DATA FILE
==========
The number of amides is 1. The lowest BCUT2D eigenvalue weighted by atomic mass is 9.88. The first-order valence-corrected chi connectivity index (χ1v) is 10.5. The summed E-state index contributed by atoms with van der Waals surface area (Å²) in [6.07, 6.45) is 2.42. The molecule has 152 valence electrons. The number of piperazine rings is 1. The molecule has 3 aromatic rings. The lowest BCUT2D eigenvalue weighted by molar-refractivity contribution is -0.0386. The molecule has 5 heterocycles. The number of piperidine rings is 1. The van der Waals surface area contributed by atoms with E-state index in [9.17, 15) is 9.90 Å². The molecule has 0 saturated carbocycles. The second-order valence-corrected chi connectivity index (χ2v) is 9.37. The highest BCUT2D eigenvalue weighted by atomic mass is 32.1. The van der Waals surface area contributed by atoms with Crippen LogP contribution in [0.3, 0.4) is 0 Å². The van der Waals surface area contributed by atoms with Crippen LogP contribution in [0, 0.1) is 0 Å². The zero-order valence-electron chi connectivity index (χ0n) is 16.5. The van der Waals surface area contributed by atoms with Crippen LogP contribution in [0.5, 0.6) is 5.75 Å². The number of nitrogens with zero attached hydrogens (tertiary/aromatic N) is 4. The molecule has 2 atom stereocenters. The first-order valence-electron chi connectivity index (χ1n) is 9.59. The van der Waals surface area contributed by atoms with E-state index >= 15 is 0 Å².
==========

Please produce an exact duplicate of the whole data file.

The number of amides is 1. The lowest BCUT2D eigenvalue weighted by atomic mass is 9.88. The first-order valence-corrected chi connectivity index (χ1v) is 10.5. The summed E-state index contributed by atoms with van der Waals surface area (Å²) in [6.07, 6.45) is 2.42. The molecule has 152 valence electrons. The number of piperazine rings is 1. The molecule has 3 aromatic rings. The lowest BCUT2D eigenvalue weighted by molar-refractivity contribution is -0.0386. The molecule has 5 heterocycles. The number of piperidine rings is 1. The van der Waals surface area contributed by atoms with E-state index in [9.17, 15) is 9.90 Å². The molecule has 0 saturated carbocycles. The second-order valence-corrected chi connectivity index (χ2v) is 9.37. The highest BCUT2D eigenvalue weighted by atomic mass is 32.1. The van der Waals surface area contributed by atoms with Crippen LogP contribution in [0.3, 0.4) is 0 Å². The van der Waals surface area contributed by atoms with Crippen LogP contribution in [0, 0.1) is 0 Å². The zero-order valence-electron chi connectivity index (χ0n) is 16.5. The van der Waals surface area contributed by atoms with Crippen LogP contribution in [0.5, 0.6) is 5.75 Å². The number of nitrogens with zero attached hydrogens (tertiary/aromatic N) is 4. The molecule has 2 atom stereocenters. The first-order valence-electron chi connectivity index (χ1n) is 9.59. The van der Waals surface area contributed by atoms with E-state index >= 15 is 0 Å².